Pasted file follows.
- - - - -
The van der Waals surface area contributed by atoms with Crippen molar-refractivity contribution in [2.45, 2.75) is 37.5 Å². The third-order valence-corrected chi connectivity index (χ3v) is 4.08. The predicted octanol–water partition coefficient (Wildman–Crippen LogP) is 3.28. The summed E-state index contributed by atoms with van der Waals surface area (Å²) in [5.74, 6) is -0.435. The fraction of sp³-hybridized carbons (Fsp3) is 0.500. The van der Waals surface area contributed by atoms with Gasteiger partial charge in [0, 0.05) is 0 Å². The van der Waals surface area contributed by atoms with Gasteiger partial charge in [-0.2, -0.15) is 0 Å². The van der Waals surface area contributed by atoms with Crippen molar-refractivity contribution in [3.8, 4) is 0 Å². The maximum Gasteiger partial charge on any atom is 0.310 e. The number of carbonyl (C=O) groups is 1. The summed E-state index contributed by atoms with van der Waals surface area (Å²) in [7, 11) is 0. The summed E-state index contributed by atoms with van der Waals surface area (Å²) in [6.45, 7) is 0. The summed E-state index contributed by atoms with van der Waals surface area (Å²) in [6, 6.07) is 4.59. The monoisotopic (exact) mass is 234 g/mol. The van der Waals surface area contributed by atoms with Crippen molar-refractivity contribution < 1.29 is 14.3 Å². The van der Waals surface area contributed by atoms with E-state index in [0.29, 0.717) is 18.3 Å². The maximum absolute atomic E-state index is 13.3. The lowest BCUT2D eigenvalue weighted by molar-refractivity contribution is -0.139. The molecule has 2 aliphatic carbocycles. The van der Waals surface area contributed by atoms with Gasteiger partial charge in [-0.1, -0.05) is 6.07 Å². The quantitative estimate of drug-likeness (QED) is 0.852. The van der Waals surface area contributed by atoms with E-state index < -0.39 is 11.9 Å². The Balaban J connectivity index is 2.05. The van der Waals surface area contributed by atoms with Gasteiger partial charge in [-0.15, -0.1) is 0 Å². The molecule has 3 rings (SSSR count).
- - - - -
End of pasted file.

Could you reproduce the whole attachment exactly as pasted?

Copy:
The van der Waals surface area contributed by atoms with Crippen molar-refractivity contribution in [2.45, 2.75) is 37.5 Å². The third-order valence-corrected chi connectivity index (χ3v) is 4.08. The predicted octanol–water partition coefficient (Wildman–Crippen LogP) is 3.28. The summed E-state index contributed by atoms with van der Waals surface area (Å²) in [5.74, 6) is -0.435. The fraction of sp³-hybridized carbons (Fsp3) is 0.500. The van der Waals surface area contributed by atoms with Gasteiger partial charge in [0, 0.05) is 0 Å². The van der Waals surface area contributed by atoms with Gasteiger partial charge in [-0.2, -0.15) is 0 Å². The van der Waals surface area contributed by atoms with Crippen molar-refractivity contribution in [3.8, 4) is 0 Å². The maximum Gasteiger partial charge on any atom is 0.310 e. The number of carbonyl (C=O) groups is 1. The summed E-state index contributed by atoms with van der Waals surface area (Å²) in [7, 11) is 0. The summed E-state index contributed by atoms with van der Waals surface area (Å²) in [6.45, 7) is 0. The summed E-state index contributed by atoms with van der Waals surface area (Å²) in [6, 6.07) is 4.59. The monoisotopic (exact) mass is 234 g/mol. The van der Waals surface area contributed by atoms with Crippen molar-refractivity contribution < 1.29 is 14.3 Å². The van der Waals surface area contributed by atoms with E-state index in [0.29, 0.717) is 18.3 Å². The maximum absolute atomic E-state index is 13.3. The lowest BCUT2D eigenvalue weighted by molar-refractivity contribution is -0.139. The molecule has 2 aliphatic carbocycles. The van der Waals surface area contributed by atoms with Gasteiger partial charge in [-0.1, -0.05) is 6.07 Å². The quantitative estimate of drug-likeness (QED) is 0.852. The van der Waals surface area contributed by atoms with E-state index < -0.39 is 11.9 Å². The Balaban J connectivity index is 2.05. The van der Waals surface area contributed by atoms with Gasteiger partial charge in [-0.15, -0.1) is 0 Å². The molecule has 3 rings (SSSR count).